A covered wagon appears on the left side of the mural; a nod to those who came west before the railroad. However, few Prosser settlers arrived by wagon.
The vast majority arrived by rail after the Northern Pacific extended service to Prosser in 1884.
However, the mural’s wagon is also a tribute to the James Longmire Wagon Train, the first to strike a direct route from the Oregon Trail to Western Washington.
The 36 wagon Longmire Party left Iowa in March 1853, followed the Oregon Trail, and arrived at Fort Walla Walla in early September.
They planned to continue to Puget Sound. Persuaded to take a primitive trail, they followed a route through the Yakima Valley and up the Little Naches River. Upon reaching Summit Hill on Naches Pass, the settlers encountered a cliff hundreds of feet high.
Incredibly, the settlers lowered their wagons down one at a time by rope, with one end tied to the wagon axles and the other looped around a tree and held by several men. The Longmire Party arrived safely at Fort Steilacoom in October.
The Longmire Family later played a major role in the exploration and development of Mount Rainier.
Just below the wagon one sees Native Americans shooting arrows across a railroad track. This scene reflects one chapter in the tale of Prosser’s illustrious and sometimes cantankerous early settler James Kinney.
To make a long story short, Mr. Kinney arrived in Prosser in the early 1880’s and (like Colonel Prosser) platted a town site, which he named Kinneyville.
When the Northern Pacific announced it located its siding on Colonel Prosser’s town site instead of Kinneyville, Mr. Kinney was not amused. He hired six local Indians to use his land as a target range and temporarily delayed the railroad’s construction.
Just below the Kinney scene a train chugs into the Prosser Depot. Western development was accomplished by a powerful marriage of railroads, the federal government, settlers and natural resources.
Railroads enabled large numbers of settlers to enter the region. Settlers produced crops, milled timber and extracted minerals; resources the West offered in abundance. These products were transported by train to the rest of the country.
The U.S. government ensured success when it established the Homestead Act, built large scale irrigation projects, and granted land to the railroads. More about the colorful history of the Prosser Depot in an upcoming column.
Lone Tree School
The small school just above the railroad scenes is the Lone Tree School (est. 1884) - built near the present site of Keene-Riverview Elementary. Lone Tree’s school mistress, Emma Cobb (later Mrs. Fred Warneke) is recognized as Prosser’s first teacher.
Throughout the 19th and early 20th Centuries, schools like the Lone Tree were the focus of community life. Besides being used for educating children, they were a venue for church services, holiday parties, dances, potlucks, and lectures.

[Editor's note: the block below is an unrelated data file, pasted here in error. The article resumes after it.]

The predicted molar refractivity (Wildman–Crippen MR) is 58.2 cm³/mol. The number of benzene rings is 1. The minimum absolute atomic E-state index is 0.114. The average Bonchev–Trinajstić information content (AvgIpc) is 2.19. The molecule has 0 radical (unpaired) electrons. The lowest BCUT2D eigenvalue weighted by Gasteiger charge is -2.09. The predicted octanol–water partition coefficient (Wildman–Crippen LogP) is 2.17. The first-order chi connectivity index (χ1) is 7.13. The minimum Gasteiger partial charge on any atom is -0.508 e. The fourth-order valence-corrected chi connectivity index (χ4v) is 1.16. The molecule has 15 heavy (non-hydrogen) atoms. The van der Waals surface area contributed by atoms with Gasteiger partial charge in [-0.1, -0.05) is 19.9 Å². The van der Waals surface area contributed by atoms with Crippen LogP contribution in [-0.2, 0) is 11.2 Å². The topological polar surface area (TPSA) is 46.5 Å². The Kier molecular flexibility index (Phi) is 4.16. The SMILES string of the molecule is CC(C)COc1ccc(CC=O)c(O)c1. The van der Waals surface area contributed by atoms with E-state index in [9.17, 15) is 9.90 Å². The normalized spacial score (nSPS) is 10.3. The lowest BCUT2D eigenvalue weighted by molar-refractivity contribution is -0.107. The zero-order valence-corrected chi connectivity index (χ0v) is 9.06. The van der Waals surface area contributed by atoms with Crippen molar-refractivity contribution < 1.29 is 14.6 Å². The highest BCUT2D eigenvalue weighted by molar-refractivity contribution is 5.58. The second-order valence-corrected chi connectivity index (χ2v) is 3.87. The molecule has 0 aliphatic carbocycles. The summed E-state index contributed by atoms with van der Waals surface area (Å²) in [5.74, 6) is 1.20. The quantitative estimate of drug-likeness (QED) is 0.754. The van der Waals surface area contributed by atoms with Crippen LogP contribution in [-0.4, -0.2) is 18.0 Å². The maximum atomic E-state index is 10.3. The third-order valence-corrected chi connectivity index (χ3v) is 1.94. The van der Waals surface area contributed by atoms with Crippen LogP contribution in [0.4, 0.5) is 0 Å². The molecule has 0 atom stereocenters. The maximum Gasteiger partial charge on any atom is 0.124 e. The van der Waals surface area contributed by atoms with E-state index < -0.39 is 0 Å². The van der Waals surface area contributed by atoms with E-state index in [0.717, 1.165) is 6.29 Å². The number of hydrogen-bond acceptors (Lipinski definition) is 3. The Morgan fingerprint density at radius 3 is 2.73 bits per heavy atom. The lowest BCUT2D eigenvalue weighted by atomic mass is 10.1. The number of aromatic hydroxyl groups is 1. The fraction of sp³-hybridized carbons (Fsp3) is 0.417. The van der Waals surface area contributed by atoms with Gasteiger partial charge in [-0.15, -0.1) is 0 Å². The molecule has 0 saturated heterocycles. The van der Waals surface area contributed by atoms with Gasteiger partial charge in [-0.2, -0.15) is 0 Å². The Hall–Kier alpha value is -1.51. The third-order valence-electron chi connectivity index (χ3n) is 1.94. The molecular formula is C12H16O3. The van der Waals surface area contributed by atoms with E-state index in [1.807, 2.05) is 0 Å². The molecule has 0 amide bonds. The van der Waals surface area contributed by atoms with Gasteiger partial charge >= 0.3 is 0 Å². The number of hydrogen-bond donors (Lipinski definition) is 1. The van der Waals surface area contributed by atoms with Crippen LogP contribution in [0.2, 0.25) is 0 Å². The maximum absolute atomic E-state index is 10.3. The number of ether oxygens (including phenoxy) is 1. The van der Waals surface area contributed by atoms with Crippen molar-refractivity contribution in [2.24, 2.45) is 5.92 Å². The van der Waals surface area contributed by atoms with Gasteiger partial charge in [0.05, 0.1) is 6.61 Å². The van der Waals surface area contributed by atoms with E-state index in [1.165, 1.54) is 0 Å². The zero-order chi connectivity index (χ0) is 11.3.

The community typically provided a place for the school teacher to live (a guest room or cottage) and paid her modest a modest salary in cash and sundries.
A saloon typical of the early 1900’s is shown to the right of Miss Cobb. Early day Prosser featured at least nine saloons.
In addition to libations and comradery, local saloons provided bathtubs for dusty ranch hands. They were lively.
A story in the 1907 Prosser Falls Bulletin describes a dust up at the W.W. Saloon:
It seems a man of Scandinavian extraction, who when sober is a pretty good fellow, had been to Mabton and indulged too freely in something they sell up there which causes the partaker to get a belligerent streak.
Dick Shadduck, who hails from Mabton and who also had taken a nip or two but was not intoxicated, was assaulted by the Scandinavian just after midnight in the W.W. and proceeded to give his assailant a first class thrashing.
The Scandinavian, not long after leaving the saloon, returned and let fly a shot from a 32 caliber revolver into the room where several men were congregated. One of the proprietors jumped out and stopped the row, and the other ducked for safety.
Below the downtown scene is the Prosser Queen, a sternwheeler launched on July 4, 1905. The vessel was intended to haul passengers and freight on the Yakima River, but also offered pleasure cruises.
Prosser resident Ernie Fisk clearly recalled its maiden voyage in a 1979 interview with local historian Cora Mason:
I can still see that vessel steaming up the river. It had just left the dock (at the end of Sheridan Street.) The boat was loaded with people and it had bunting on it.
It bleated a feeble blast on its whistle and took off. Well, it ran up the river about 2 to 3 miles and ran into a sand bar. It couldn’t disengage itself, so all the passengers waded to shore and walked home.
Grass Widow Cigar
The Grass Widow cigar located just above the old time downtown street scene was manufactured by John Weise of Prosser and sold at his downtown cigar store and confectionary in the early 1900’s.
What is a grass widow? It’s an old term for a divorcee or a woman who is less than faithful when her husband is out of town.
According to the social norms of 100 plus years ago grass widows were considered pretty racy, and commercial depictions of racy women helped sell cigars to millions of men.
Cigar boxes were often lavishly decorated with dreamy scenes of scantily dressed femme fatales. Cigars were named accordingly: Chippy, Paramour, Princess Sublime, Mermaid, Blue Stocking, Spicy, Merry Maidens, and La-De-Da.